Legendary former jumps trainer David Nicholson has died at the age of 67.
Nicholson was also a successful jockey with more than 600 winners
The two-time champion trainer, fondly nicknamed 'The Duke', retired in 1999, having taken out his first training licence in 1968.
Among his high-profile winners were Charter Party in the 1988 Cheltenham Gold Cup and Barton Bank in the 1993 King George VI Chase.
Based at Jackdaws Castle, Nicholson was champion trainer in 1993-94 and retained his title the next season.
His nephew, Newmarket trainer James Fanshawe, said: "He had been having problems with his chest and died on the way back from hospital.
"He had a real passion for racing and was very good to a lot of people, including me."
It's hard to put into words how much I owed him
as far as my career was concerned
Nicholson was also a successful jockey, riding more than 600 winners in a career that stretched from 1951 to 1972.
He began as an apprentice to his father Frenchie and rode his first winner in his first ride at Chepstow in 1955.
His big wins included the 1968 Whitbread Gold Cup on Arkle's great rival Mill House while his best season in the saddle was in 1966/67 when he had 63 winners.
Taking out a training licence in 1969, his first success was at Warwick with Arctic Coral and he went on to train almost 1,500 winners.
Aside from Charter Party and Barton Bank, his other great horses included Viking Flagship who won the Queen Mother Champion Chase in 1994 and 1995, and 1998 Arkle winner Waterloo Boy.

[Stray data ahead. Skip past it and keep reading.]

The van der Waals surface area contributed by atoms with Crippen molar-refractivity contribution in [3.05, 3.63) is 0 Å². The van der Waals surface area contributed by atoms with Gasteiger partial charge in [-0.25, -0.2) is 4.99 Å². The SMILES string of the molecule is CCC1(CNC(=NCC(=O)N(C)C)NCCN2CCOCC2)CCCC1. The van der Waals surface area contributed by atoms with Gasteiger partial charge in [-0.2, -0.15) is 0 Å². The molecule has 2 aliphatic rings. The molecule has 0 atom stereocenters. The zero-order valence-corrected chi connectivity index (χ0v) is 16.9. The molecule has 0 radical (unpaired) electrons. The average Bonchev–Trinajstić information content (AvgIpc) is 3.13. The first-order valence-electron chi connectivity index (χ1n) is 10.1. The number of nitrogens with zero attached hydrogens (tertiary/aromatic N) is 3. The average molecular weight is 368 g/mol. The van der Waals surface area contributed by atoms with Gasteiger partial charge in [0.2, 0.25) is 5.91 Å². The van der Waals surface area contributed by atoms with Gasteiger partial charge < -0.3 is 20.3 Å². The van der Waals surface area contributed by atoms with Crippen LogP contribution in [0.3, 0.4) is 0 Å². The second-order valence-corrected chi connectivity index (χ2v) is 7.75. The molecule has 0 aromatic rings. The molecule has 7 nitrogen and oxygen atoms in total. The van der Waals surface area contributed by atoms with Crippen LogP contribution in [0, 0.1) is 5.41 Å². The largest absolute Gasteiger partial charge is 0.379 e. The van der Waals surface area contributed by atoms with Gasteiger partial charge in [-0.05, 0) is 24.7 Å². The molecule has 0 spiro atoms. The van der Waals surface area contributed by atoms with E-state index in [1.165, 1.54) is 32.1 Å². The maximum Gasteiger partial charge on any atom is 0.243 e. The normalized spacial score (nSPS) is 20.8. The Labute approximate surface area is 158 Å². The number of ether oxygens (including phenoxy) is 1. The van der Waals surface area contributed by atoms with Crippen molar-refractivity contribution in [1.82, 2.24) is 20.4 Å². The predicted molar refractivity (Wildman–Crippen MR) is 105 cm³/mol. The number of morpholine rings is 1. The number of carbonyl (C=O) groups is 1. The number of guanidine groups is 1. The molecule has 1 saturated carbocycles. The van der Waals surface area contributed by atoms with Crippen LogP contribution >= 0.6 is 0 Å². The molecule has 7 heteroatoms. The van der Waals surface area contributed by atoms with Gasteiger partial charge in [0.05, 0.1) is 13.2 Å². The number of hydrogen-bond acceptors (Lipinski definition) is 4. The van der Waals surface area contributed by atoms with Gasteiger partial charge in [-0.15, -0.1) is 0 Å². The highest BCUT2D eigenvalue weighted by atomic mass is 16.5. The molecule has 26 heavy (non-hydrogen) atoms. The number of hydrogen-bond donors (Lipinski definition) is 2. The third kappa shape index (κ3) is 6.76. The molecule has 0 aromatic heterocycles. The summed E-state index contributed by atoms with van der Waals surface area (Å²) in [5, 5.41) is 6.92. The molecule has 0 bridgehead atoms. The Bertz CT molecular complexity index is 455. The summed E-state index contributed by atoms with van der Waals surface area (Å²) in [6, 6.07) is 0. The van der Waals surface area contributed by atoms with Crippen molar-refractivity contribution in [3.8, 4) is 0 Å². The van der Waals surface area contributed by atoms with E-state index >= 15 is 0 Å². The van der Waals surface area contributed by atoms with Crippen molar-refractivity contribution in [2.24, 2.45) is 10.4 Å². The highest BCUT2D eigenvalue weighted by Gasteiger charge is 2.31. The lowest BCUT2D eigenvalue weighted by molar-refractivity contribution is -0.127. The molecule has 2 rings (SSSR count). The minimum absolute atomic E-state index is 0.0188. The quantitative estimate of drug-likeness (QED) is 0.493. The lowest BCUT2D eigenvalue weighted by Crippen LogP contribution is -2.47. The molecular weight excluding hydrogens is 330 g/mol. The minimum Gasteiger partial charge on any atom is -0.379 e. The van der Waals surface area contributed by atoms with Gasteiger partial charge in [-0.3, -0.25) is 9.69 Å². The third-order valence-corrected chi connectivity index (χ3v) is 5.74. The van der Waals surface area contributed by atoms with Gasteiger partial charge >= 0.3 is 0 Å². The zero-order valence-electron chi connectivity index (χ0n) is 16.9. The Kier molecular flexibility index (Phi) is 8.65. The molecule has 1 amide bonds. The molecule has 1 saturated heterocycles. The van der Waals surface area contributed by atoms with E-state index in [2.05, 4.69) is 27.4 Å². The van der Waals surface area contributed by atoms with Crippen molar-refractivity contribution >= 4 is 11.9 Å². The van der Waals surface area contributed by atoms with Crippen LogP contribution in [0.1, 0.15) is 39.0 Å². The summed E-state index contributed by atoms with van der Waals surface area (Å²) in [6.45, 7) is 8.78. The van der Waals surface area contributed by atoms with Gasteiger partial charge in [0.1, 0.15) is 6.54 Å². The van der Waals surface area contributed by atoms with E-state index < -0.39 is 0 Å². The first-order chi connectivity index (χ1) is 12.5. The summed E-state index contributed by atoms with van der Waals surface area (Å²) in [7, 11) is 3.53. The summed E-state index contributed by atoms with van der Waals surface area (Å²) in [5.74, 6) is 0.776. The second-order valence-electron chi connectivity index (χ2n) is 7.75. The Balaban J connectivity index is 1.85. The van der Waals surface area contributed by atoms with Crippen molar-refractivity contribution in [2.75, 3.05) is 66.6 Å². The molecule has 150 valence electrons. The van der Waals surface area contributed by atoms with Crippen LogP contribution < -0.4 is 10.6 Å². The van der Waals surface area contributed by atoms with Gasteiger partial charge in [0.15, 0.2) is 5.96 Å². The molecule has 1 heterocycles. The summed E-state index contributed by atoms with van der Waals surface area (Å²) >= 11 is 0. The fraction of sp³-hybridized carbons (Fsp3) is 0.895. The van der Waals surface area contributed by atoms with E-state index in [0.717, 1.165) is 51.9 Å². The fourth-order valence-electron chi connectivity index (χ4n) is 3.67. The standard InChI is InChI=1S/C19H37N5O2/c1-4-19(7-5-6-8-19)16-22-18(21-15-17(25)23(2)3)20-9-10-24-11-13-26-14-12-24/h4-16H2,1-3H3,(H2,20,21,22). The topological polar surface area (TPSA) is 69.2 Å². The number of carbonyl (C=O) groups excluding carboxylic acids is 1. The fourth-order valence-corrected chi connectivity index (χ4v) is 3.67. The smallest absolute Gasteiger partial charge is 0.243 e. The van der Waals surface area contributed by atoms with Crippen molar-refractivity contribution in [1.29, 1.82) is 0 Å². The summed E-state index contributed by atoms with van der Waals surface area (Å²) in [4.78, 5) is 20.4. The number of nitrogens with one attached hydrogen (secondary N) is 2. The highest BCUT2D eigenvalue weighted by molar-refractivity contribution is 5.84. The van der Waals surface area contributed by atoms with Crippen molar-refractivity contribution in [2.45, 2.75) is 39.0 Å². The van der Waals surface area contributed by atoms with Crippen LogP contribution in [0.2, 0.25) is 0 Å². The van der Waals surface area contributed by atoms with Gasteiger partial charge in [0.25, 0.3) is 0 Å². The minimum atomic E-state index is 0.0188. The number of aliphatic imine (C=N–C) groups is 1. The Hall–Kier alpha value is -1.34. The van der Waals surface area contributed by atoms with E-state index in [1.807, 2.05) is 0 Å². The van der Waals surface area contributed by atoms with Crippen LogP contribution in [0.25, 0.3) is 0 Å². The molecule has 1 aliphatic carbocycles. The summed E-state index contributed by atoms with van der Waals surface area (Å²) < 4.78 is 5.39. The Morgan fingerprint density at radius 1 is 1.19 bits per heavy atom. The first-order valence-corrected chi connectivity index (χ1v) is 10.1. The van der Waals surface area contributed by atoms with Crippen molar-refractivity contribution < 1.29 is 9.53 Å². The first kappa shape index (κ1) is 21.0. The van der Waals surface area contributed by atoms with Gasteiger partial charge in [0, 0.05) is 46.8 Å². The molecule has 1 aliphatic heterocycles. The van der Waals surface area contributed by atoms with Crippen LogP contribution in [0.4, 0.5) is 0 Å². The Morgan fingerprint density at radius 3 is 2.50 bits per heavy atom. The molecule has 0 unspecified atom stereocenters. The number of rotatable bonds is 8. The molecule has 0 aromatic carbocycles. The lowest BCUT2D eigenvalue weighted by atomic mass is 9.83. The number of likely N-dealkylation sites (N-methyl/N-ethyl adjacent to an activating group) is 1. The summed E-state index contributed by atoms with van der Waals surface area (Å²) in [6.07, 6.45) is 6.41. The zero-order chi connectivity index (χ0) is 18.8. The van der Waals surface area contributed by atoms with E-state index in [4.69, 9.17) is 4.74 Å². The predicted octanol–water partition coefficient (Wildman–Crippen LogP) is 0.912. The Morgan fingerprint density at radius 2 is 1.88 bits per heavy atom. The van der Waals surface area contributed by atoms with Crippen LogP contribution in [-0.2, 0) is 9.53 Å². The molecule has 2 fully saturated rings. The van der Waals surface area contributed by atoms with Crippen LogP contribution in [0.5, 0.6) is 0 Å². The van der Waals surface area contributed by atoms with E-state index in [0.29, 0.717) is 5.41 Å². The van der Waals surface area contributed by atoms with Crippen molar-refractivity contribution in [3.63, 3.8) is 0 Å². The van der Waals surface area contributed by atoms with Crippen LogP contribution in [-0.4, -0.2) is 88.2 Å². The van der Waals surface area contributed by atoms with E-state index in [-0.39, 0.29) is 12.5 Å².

He also trained Moorcroft Boy, who was third in the 1994 Grand National and won the Scottish equivalent two years later, despite having suffered a life-threatening fall in the meantime.
He was one of the great characters of the game
Famed for wearing an old sheepskin coat, Nicholson's base was Jackdaws Castle, which now houses the yard of current jumps trainer Jonjo O'Neill.
After retiring as a trainer, Nicholson was still a familiar figure on British racecourses and was appointed a British Horseracing Board bloodstock representative in
March 2002, which involved promoting British-bred horses around the world.
Ex-champion rider Richard Dunwoody, who was a stable jockey to Nicholson paid tribute to his former boss.
"I was with him for seven seasons in the 1980s and was champion jockey for
one of those," said Dunwoody, whose first big win was aboard Nicholson's Very Promising in the 1985 Mackeson Gold Cup.
"He was a fantastic boss and it's hard to put into words how much I owed him
as far as my career was concerned."
Current jockey Richard Johnson, who rode a lot for Nicholson in the early part of his career, said: "He provided the best support I ever had when I was starting out. He
was second to none for giving advice and was fantastic to work for."
Racing pundit John McCririck added: "He was one of the great characters of the game who very much embodied the
"old way" and we can't afford to lose people like him."